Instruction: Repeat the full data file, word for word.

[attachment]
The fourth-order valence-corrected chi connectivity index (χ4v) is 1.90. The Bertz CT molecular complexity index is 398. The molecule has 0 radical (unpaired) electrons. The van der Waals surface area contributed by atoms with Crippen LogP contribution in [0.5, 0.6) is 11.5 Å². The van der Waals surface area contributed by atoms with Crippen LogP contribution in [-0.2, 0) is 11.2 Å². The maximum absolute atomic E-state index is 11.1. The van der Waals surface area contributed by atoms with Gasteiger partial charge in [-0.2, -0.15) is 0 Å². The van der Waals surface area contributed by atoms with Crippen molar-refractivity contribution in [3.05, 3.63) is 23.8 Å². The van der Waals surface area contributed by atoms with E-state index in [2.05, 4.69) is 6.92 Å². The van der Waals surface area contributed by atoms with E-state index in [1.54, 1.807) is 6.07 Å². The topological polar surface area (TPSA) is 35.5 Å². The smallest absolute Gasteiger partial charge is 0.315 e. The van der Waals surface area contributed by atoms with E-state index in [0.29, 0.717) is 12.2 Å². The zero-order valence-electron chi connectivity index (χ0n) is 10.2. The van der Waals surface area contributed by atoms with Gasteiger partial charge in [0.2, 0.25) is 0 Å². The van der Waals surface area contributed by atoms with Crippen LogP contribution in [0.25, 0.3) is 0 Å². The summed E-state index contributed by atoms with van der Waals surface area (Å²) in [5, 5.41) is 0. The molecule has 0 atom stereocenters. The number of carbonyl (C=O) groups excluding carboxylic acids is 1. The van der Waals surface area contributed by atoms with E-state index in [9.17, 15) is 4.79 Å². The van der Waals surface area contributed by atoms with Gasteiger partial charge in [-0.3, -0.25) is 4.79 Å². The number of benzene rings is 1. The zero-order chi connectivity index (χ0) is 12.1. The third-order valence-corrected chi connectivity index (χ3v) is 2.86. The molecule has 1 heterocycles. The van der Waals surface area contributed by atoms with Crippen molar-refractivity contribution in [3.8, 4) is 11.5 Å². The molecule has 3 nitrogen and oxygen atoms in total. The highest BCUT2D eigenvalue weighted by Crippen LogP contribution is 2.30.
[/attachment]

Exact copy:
The fourth-order valence-corrected chi connectivity index (χ4v) is 1.90. The Bertz CT molecular complexity index is 398. The molecule has 0 radical (unpaired) electrons. The van der Waals surface area contributed by atoms with Crippen LogP contribution in [0.5, 0.6) is 11.5 Å². The van der Waals surface area contributed by atoms with Crippen LogP contribution in [-0.2, 0) is 11.2 Å². The maximum absolute atomic E-state index is 11.1. The van der Waals surface area contributed by atoms with Gasteiger partial charge in [-0.2, -0.15) is 0 Å². The van der Waals surface area contributed by atoms with Crippen molar-refractivity contribution in [3.05, 3.63) is 23.8 Å². The van der Waals surface area contributed by atoms with E-state index in [2.05, 4.69) is 6.92 Å². The van der Waals surface area contributed by atoms with E-state index in [1.54, 1.807) is 6.07 Å². The topological polar surface area (TPSA) is 35.5 Å². The smallest absolute Gasteiger partial charge is 0.315 e. The van der Waals surface area contributed by atoms with E-state index in [0.29, 0.717) is 12.2 Å². The zero-order valence-electron chi connectivity index (χ0n) is 10.2. The van der Waals surface area contributed by atoms with Gasteiger partial charge in [0.2, 0.25) is 0 Å². The van der Waals surface area contributed by atoms with Crippen LogP contribution in [0.25, 0.3) is 0 Å². The summed E-state index contributed by atoms with van der Waals surface area (Å²) in [5, 5.41) is 0. The molecule has 0 atom stereocenters. The number of carbonyl (C=O) groups excluding carboxylic acids is 1. The van der Waals surface area contributed by atoms with E-state index in [9.17, 15) is 4.79 Å². The van der Waals surface area contributed by atoms with Gasteiger partial charge in [-0.3, -0.25) is 4.79 Å². The number of benzene rings is 1. The zero-order chi connectivity index (χ0) is 12.1. The third-order valence-corrected chi connectivity index (χ3v) is 2.86. The molecule has 1 heterocycles. The van der Waals surface area contributed by atoms with Crippen molar-refractivity contribution in [3.8, 4) is 11.5 Å². The molecule has 3 nitrogen and oxygen atoms in total. The highest BCUT2D eigenvalue weighted by Crippen LogP contribution is 2.30.